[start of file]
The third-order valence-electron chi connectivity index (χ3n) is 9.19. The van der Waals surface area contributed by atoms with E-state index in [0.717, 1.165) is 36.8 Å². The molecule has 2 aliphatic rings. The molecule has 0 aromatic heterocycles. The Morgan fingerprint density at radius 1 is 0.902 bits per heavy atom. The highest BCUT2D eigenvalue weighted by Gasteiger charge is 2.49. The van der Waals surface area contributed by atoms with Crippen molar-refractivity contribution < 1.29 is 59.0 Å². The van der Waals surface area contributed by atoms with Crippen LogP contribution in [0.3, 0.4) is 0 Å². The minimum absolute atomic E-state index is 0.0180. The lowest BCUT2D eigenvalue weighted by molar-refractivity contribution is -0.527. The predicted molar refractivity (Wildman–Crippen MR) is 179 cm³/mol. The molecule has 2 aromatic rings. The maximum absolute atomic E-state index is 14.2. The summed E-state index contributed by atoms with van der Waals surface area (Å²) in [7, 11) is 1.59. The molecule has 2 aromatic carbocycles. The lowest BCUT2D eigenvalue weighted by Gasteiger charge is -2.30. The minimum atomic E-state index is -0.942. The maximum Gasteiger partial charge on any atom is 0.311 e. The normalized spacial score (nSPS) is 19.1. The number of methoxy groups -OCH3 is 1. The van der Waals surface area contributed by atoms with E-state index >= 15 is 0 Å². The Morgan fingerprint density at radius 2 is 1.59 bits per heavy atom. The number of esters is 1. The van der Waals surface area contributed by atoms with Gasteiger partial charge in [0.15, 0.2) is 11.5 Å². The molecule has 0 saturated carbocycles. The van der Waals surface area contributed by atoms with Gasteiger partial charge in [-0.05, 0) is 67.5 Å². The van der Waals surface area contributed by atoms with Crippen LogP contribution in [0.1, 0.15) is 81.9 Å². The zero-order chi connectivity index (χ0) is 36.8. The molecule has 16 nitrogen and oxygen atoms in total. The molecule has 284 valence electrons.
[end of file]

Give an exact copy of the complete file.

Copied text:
The third-order valence-electron chi connectivity index (χ3n) is 9.19. The van der Waals surface area contributed by atoms with E-state index in [0.717, 1.165) is 36.8 Å². The molecule has 2 aliphatic rings. The molecule has 0 aromatic heterocycles. The Morgan fingerprint density at radius 1 is 0.902 bits per heavy atom. The highest BCUT2D eigenvalue weighted by Gasteiger charge is 2.49. The van der Waals surface area contributed by atoms with Crippen molar-refractivity contribution < 1.29 is 59.0 Å². The van der Waals surface area contributed by atoms with Crippen LogP contribution in [0.3, 0.4) is 0 Å². The minimum absolute atomic E-state index is 0.0180. The lowest BCUT2D eigenvalue weighted by molar-refractivity contribution is -0.527. The predicted molar refractivity (Wildman–Crippen MR) is 179 cm³/mol. The molecule has 2 aromatic rings. The maximum absolute atomic E-state index is 14.2. The summed E-state index contributed by atoms with van der Waals surface area (Å²) in [7, 11) is 1.59. The molecule has 2 aromatic carbocycles. The lowest BCUT2D eigenvalue weighted by Gasteiger charge is -2.30. The minimum atomic E-state index is -0.942. The maximum Gasteiger partial charge on any atom is 0.311 e. The normalized spacial score (nSPS) is 19.1. The number of methoxy groups -OCH3 is 1. The van der Waals surface area contributed by atoms with E-state index >= 15 is 0 Å². The Morgan fingerprint density at radius 2 is 1.59 bits per heavy atom. The number of esters is 1. The van der Waals surface area contributed by atoms with Gasteiger partial charge in [0.15, 0.2) is 11.5 Å². The molecule has 0 saturated carbocycles. The van der Waals surface area contributed by atoms with Gasteiger partial charge in [-0.05, 0) is 67.5 Å². The van der Waals surface area contributed by atoms with Crippen LogP contribution in [0.1, 0.15) is 81.9 Å². The zero-order chi connectivity index (χ0) is 36.8. The molecule has 16 nitrogen and oxygen atoms in total. The molecule has 284 valence electrons.